Home Fashion Week In Fashion: Billie Eilish Reigns Supremely Slimy In a Slime-Green World – Vanity Fair

Week In Fashion: Billie Eilish Reigns Supremely Slimy In a Slime-Green World – Vanity Fair

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Who could have predicted that, in the year of our lord, two thousand and nineteen, one of our most popular young musicians would be dressed head-to-shins in the color of nuclear waste, and doing so incredibly well? Against all odds, clothing, hair dye, and beauty products the color of slime have remained steadily popular for several years now. “Toxic green,” they call it. “Shrek core,” if you prefer, or maybe “alien chic.”

It’s slime season, if you will. And you know who is doing it the best these days? Billie Eilish, queen of slime. A scroll through her Instagram and performance looks suggest that slime is the defining color of the defining teen of the moment. Here she is in Hamburg, Germany, being the slimiest of all slime hounds this slime season:

How did we get here? It starts, as most trends do these days, with a bit of ironic nostalgia. Marc Summers, who hosted Nickelodeon’s Double Dare, told Tech Insider in the summer of 2017, “You know, it’s weird. Slime is hot again,” and it was like designers were like, Hey, wow, slime, huh? What a concept. (Designers could have been listening to the color forecasters over at Pantone, which declared “greenery” 2017’s color of the year, but who’s to say that a host of an old kids show that dunked its contestants in a faux–sewage substance didn’t launch a trend? This one’s a draw.)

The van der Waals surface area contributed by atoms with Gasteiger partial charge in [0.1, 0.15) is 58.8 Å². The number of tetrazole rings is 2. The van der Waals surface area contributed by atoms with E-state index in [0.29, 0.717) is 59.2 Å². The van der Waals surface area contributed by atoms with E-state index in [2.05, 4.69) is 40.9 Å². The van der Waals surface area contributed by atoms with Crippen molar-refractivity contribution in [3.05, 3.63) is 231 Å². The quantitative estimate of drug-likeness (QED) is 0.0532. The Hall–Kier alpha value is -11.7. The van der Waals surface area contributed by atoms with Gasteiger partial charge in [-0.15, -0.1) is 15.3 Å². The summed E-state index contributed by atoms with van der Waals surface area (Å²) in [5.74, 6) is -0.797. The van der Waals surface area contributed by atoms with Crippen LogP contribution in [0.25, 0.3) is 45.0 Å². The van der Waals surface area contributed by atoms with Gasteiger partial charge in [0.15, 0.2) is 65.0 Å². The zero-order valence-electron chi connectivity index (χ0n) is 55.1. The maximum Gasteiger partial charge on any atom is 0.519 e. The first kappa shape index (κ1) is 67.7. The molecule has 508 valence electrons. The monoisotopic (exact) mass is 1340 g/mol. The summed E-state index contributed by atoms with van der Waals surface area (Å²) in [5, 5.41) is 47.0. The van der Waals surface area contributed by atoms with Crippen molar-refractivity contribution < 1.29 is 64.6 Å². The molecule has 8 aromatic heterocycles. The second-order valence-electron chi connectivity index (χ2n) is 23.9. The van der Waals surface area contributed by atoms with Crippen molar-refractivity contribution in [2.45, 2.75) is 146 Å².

Tom Ford showed lime green leopard-print suiting in February 2018 for its fall show. Versace incorporated it too that season. It could be found at beloved brands like Fenty x Puma, and I don’t think Jeremy Scott ever stopped using it. One year ago, almost to the day, SZA in a neon green wig declared, “Dees bitches ain’t slime enuff,” and honestly she was right. There was way more slime to be had.

Neon green fits in with a recent tilt toward ’80s fashion, which has reintroduced ruffles and big shoulders—big everything, really—into our clothes, though they called it “chartreuse” then. Hear this from the last time everyone was talking about the color—1988—via the New York Times: “It’s truly unfortunate that somebody is trying to promote chartreuse,” said renowned Elizabeth Arden makeup artist Pablo Manzoni. “Chartreuse is a miserable color. Nobody looks good in it. Because of the high condensation of green and yellow, it is lethal, I repeat, lethal. The teeth look yellow. This is just a deadly thing.”

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